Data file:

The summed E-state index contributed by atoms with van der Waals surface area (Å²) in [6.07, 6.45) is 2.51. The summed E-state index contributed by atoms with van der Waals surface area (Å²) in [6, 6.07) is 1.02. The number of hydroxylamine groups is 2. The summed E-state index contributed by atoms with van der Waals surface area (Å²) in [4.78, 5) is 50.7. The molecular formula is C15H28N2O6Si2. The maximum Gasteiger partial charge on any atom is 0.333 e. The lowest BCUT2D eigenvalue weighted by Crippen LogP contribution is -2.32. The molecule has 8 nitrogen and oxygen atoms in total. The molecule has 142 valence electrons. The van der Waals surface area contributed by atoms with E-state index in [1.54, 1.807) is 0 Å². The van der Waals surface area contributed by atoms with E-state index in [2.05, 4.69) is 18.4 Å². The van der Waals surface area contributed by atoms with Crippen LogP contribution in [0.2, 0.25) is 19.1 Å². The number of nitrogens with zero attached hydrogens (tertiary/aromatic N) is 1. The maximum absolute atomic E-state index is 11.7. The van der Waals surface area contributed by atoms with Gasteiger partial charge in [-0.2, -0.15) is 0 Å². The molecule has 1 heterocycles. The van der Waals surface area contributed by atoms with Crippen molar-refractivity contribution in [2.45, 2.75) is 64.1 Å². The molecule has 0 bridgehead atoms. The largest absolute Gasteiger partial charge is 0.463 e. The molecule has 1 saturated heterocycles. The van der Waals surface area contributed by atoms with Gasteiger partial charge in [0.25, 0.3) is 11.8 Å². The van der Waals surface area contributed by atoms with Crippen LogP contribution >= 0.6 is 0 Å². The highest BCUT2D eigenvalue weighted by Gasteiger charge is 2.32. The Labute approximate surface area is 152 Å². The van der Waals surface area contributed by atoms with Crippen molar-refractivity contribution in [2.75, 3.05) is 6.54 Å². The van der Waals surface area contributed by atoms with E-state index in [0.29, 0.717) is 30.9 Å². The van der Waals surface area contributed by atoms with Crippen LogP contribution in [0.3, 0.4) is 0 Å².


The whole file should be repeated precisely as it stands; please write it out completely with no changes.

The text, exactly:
The summed E-state index contributed by atoms with van der Waals surface area (Å²) in [6.07, 6.45) is 2.51. The summed E-state index contributed by atoms with van der Waals surface area (Å²) in [6, 6.07) is 1.02. The number of hydroxylamine groups is 2. The summed E-state index contributed by atoms with van der Waals surface area (Å²) in [4.78, 5) is 50.7. The molecular formula is C15H28N2O6Si2. The maximum Gasteiger partial charge on any atom is 0.333 e. The lowest BCUT2D eigenvalue weighted by Crippen LogP contribution is -2.32. The molecule has 8 nitrogen and oxygen atoms in total. The molecule has 142 valence electrons. The van der Waals surface area contributed by atoms with E-state index in [1.54, 1.807) is 0 Å². The van der Waals surface area contributed by atoms with E-state index in [2.05, 4.69) is 18.4 Å². The van der Waals surface area contributed by atoms with Crippen LogP contribution in [0.2, 0.25) is 19.1 Å². The number of nitrogens with zero attached hydrogens (tertiary/aromatic N) is 1. The maximum absolute atomic E-state index is 11.7. The van der Waals surface area contributed by atoms with Gasteiger partial charge in [-0.2, -0.15) is 0 Å². The molecule has 1 heterocycles. The van der Waals surface area contributed by atoms with Crippen molar-refractivity contribution in [2.45, 2.75) is 64.1 Å². The molecule has 0 bridgehead atoms. The largest absolute Gasteiger partial charge is 0.463 e. The molecule has 1 saturated heterocycles. The van der Waals surface area contributed by atoms with Gasteiger partial charge in [0.25, 0.3) is 11.8 Å². The van der Waals surface area contributed by atoms with Crippen LogP contribution >= 0.6 is 0 Å². The highest BCUT2D eigenvalue weighted by Gasteiger charge is 2.32. The Labute approximate surface area is 152 Å². The van der Waals surface area contributed by atoms with Crippen molar-refractivity contribution in [2.75, 3.05) is 6.54 Å². The van der Waals surface area contributed by atoms with E-state index in [0.29, 0.717) is 30.9 Å². The van der Waals surface area contributed by atoms with Crippen LogP contribution in [0.3, 0.4) is 0 Å².